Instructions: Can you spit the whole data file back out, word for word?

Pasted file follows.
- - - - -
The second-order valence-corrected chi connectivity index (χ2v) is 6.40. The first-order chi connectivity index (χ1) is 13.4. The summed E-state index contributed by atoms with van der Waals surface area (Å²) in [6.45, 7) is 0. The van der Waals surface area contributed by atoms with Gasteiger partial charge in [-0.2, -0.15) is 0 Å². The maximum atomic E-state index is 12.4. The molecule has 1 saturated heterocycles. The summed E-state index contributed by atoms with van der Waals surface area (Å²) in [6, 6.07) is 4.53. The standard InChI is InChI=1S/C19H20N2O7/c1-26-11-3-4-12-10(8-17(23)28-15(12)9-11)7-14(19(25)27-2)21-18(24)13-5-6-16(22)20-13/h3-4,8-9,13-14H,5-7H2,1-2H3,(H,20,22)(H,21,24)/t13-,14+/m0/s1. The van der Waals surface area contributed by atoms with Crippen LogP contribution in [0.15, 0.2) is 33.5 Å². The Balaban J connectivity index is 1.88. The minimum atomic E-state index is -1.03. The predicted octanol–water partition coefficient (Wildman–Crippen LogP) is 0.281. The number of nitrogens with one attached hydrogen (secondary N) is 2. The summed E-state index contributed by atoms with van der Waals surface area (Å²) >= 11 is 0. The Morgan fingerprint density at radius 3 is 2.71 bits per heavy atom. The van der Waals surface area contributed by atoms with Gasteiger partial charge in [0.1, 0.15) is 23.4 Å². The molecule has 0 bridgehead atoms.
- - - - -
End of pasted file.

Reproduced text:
The second-order valence-corrected chi connectivity index (χ2v) is 6.40. The first-order chi connectivity index (χ1) is 13.4. The summed E-state index contributed by atoms with van der Waals surface area (Å²) in [6.45, 7) is 0. The van der Waals surface area contributed by atoms with Gasteiger partial charge in [-0.2, -0.15) is 0 Å². The maximum atomic E-state index is 12.4. The molecule has 1 saturated heterocycles. The summed E-state index contributed by atoms with van der Waals surface area (Å²) in [6, 6.07) is 4.53. The standard InChI is InChI=1S/C19H20N2O7/c1-26-11-3-4-12-10(8-17(23)28-15(12)9-11)7-14(19(25)27-2)21-18(24)13-5-6-16(22)20-13/h3-4,8-9,13-14H,5-7H2,1-2H3,(H,20,22)(H,21,24)/t13-,14+/m0/s1. The van der Waals surface area contributed by atoms with Crippen LogP contribution in [0.15, 0.2) is 33.5 Å². The Balaban J connectivity index is 1.88. The minimum atomic E-state index is -1.03. The predicted octanol–water partition coefficient (Wildman–Crippen LogP) is 0.281. The number of nitrogens with one attached hydrogen (secondary N) is 2. The summed E-state index contributed by atoms with van der Waals surface area (Å²) >= 11 is 0. The Morgan fingerprint density at radius 3 is 2.71 bits per heavy atom. The van der Waals surface area contributed by atoms with Gasteiger partial charge in [0.1, 0.15) is 23.4 Å². The molecule has 0 bridgehead atoms.